Child Visitation Lawyers in Santa Ana Helping Clients Protect Their Parental Rights
As a parent, there’s nothing more challenging than fighting for the right to see your children. After a divorce or breakup, it’s possible that your child’s other parent may get majority or sole custody, leaving you with little time to spend with your kids. Setting up a visitation schedule and advocating for your visitation rights allows you to see your children regularly as their parent. Unfortunately, child visitation can be a complex issue requiring a professional attorney’s help.
Our team at Sarieh Law Offices, ALC, has years of experience helping clients establish visitation schedules with their children. If you want to fight for the right to see your kids, don’t hesitate to reach out. Our lawyers will review your case and develop a legal strategy to protect your parental rights so you can see your children often. Call us today at 714-694-7723 for a free consultation.
What is a Non-Custodial Parent?
A custodial parent is the parent the children live with most of the time. If you are not the custodial parent, you will be labeled “non-custodial parent.” However, the non-custodial parent is still entitled to visitation with their children. The court understands how important it is for both parents to maintain a relationship with their kids, even if the children do not live with both parents.
If you are a non-custodial parent, you must begin fighting for your visitation rights immediately. Some judges look poorly at parents who wait too long to fight for the right to see their children. Even if you have already delayed a bit, you can still compensate for lost time. Reach out to an attorney on our team today to learn how you can advocate for your rights and set up a visitation schedule.
How Does Custody Impact Visitation Rights?
In a custody agreement, a judge will often issue either joint custody or sole custody. In joint custody, both parents work together to make decisions about the children’s lives. Issues like education, child care, medical procedures, and extracurricular activities must be made collaboratively as a team. In sole custody, only one parent is the decision-maker for the children.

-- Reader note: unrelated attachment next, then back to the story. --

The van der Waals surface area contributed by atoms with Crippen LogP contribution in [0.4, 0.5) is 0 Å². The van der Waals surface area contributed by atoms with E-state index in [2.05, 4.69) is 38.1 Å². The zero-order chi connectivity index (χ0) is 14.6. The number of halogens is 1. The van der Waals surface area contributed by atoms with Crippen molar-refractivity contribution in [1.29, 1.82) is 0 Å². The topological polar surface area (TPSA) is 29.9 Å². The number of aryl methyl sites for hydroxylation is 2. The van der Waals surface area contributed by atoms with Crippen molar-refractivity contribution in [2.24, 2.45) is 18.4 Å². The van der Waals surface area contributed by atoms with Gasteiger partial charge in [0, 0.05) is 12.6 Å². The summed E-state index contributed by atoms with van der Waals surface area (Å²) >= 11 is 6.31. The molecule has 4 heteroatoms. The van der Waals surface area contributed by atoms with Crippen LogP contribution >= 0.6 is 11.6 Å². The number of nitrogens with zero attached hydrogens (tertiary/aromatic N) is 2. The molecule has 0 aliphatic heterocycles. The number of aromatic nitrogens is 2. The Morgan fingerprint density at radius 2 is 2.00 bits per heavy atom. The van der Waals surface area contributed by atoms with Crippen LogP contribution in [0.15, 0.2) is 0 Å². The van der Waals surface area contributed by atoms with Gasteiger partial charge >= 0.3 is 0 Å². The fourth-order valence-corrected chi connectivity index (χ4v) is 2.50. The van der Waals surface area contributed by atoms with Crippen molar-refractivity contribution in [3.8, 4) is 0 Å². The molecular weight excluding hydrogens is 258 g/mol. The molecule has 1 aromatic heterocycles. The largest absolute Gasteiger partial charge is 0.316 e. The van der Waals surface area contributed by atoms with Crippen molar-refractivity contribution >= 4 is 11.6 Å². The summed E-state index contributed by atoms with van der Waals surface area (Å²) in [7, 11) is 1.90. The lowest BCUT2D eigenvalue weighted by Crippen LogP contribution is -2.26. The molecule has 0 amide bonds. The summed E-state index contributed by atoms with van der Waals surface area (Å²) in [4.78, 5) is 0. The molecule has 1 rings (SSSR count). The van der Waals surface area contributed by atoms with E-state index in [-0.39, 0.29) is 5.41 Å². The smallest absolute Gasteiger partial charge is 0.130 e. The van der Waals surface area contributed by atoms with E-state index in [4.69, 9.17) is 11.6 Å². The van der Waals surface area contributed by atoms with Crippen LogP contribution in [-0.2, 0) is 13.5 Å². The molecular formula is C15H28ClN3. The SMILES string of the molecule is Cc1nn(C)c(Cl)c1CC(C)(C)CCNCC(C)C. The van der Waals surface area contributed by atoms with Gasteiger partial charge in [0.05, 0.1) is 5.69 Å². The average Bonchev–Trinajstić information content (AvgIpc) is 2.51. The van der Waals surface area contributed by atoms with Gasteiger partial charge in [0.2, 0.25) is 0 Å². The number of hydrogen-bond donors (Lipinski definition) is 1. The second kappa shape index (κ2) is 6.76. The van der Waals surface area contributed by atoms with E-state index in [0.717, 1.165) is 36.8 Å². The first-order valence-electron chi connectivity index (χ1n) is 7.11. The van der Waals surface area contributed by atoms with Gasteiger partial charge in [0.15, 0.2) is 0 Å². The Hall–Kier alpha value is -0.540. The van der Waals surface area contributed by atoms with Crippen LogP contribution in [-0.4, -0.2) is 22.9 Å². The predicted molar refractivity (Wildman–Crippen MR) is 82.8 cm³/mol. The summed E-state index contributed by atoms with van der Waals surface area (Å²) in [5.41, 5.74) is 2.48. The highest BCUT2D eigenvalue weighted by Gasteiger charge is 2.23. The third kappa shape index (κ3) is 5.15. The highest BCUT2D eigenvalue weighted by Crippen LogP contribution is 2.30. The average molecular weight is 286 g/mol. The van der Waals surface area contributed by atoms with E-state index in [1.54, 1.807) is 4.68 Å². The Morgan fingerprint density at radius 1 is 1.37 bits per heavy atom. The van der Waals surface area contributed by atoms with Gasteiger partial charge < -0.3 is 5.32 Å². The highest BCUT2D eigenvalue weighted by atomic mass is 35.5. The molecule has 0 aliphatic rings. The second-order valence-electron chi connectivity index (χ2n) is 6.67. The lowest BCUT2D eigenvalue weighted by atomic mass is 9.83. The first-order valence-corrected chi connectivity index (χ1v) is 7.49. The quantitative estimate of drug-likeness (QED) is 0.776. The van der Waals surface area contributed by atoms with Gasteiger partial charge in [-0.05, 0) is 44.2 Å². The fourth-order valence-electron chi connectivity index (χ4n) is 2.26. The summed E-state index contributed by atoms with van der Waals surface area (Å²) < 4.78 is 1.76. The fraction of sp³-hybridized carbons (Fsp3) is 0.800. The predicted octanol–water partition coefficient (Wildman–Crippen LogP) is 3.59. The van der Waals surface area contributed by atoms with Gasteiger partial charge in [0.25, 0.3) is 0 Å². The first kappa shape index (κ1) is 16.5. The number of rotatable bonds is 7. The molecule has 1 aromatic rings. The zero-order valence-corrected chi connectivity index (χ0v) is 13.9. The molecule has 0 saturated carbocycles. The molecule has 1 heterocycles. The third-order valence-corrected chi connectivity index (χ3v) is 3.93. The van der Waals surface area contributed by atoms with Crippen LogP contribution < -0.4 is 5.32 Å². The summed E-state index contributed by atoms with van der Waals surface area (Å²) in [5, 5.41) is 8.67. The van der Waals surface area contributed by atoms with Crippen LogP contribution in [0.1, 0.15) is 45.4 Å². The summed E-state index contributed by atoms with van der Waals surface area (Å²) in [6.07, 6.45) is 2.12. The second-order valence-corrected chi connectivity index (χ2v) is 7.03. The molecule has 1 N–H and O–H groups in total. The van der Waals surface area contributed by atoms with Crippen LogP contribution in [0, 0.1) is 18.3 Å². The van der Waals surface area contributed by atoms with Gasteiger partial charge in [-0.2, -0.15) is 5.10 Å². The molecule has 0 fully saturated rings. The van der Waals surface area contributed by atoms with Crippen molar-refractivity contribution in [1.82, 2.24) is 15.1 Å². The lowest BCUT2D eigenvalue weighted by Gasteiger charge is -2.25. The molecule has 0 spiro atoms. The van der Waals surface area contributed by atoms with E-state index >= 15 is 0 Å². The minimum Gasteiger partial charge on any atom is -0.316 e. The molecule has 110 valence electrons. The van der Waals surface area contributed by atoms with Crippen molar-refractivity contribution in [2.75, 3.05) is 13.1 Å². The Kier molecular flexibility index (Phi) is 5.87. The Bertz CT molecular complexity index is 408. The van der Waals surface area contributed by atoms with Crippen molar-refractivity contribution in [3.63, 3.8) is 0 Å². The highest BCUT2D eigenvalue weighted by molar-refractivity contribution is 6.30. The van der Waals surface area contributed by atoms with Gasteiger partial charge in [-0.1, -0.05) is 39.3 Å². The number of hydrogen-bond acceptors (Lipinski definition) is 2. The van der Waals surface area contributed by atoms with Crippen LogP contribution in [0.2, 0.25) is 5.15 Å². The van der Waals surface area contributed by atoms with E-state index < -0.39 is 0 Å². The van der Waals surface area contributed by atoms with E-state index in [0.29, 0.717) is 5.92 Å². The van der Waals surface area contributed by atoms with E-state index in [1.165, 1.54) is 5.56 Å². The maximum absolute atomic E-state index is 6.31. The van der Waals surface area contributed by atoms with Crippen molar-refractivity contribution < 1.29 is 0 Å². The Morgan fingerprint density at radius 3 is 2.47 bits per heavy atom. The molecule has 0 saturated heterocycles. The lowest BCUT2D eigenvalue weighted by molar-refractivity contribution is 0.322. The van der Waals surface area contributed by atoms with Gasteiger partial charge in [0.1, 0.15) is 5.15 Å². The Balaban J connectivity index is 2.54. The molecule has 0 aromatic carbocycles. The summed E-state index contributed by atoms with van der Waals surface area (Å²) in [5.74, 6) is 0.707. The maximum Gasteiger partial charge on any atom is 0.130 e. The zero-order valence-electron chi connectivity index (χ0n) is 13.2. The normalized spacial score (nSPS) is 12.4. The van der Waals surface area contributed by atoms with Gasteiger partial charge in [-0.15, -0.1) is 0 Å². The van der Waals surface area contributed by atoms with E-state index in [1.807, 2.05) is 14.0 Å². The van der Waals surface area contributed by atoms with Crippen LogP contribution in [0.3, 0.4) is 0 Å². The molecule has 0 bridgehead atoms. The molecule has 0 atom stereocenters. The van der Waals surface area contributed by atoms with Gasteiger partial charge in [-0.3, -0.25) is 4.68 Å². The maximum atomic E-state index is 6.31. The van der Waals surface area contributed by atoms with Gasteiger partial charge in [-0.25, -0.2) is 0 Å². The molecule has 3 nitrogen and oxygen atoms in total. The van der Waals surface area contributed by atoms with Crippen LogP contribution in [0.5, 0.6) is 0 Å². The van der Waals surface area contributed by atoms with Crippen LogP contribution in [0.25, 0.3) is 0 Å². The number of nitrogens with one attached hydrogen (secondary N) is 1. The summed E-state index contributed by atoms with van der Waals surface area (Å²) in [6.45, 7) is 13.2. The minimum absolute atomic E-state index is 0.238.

However, it’s important to note that even if the other parent has sole custody, you still have a right to visitation. Although you may not be entitled to make decisions about education or healthcare needs, parents always have the right to see their kids. In most cases, courts will attempt to award visitation rights as close to 50% as possible, depending on the geographic location and school district. Visitation interference, or a parent not letting another parent visit their children, may be considered a crime based on the circumstances of your case.
How is Visitation Granted?
In most child custody cases, judges will order visitation schedules and establish how much time each parent spends with their children. When creating this schedule, a judge will typically factor in details about the case and custody.
Factors a court will generally take into account can include:
- Living conditions of the non-custodial parent
- How long the non-custodial parent waited before advocating for visitation
- Whether the non-custodial parent has had overnight alone time with the child
- Whether the non-custodial parent has spent time with the child in the past
- Any history of abuse by the non-custodial parent
- The geographic location of the non-custodial parent
- Age and health of the child
- Emotional ties between the parents and the child
- The child’s links to their school and home
- Any regular or ongoing substance abuse by either parent
In most cases, a judge cannot consider whether the non-custodial parent has paid their child support, whether they are employed, or whether they are remarried. If you would like to fight for visitation rights, call our team today. We will review your circumstances and craft a compelling case to present to the judge to prove you deserve visitation.
What Types of Visitation Are There?
If a judge does order visitation, also called parenting time, they may assign a few different options.
Generally, there are four main types of visitation:
- Scheduled visitation: A set schedule helps both parents maintain a timeline for when the child will be where. Parents may schedule special occasions, holidays, and vacations.
- Reasonable visitation: Reasonable visitation orders are more open-ended and allow parents to work out visitation schedules between them. These visitation orders work well when both parents get along and can communicate respectfully with each other.
- Supervised visitation: Supervised visitation is generally only implemented when there are concerns about the child’s safety. Visitation may be supervised by a parent, another adult, or a third-party agency. Supervised visitation may also be required if a parent has not seen their child in a long time and needs to become familiar with them.
- No visitation: As its name implies, no visitation is granted if visitation would be harmful to the child. Harm can be both physical and emotional.
How Can a Child Visitation Lawyer Help Me?
In any child custody case, the court will attempt to do what is best for the child’s well-being. In most cases, allowing each parent to see their children is the best way to maintain healthy relationships and disrupt the child’s life as little as possible. Advocating for visitation rights is the best way to see your children often, even after a divorce or a breakup.
Regardless of your custody situation, our team at Sarieh Law Offices, ALC, is here to help. We will review your case, create a solid legal strategy to protect your rights in court and plead your case before a judge. Whether you want to create a visitation schedule or modify your current visitation, our team is here to assist you. Call us today at 714-694-7723 to learn more about what we can do for you.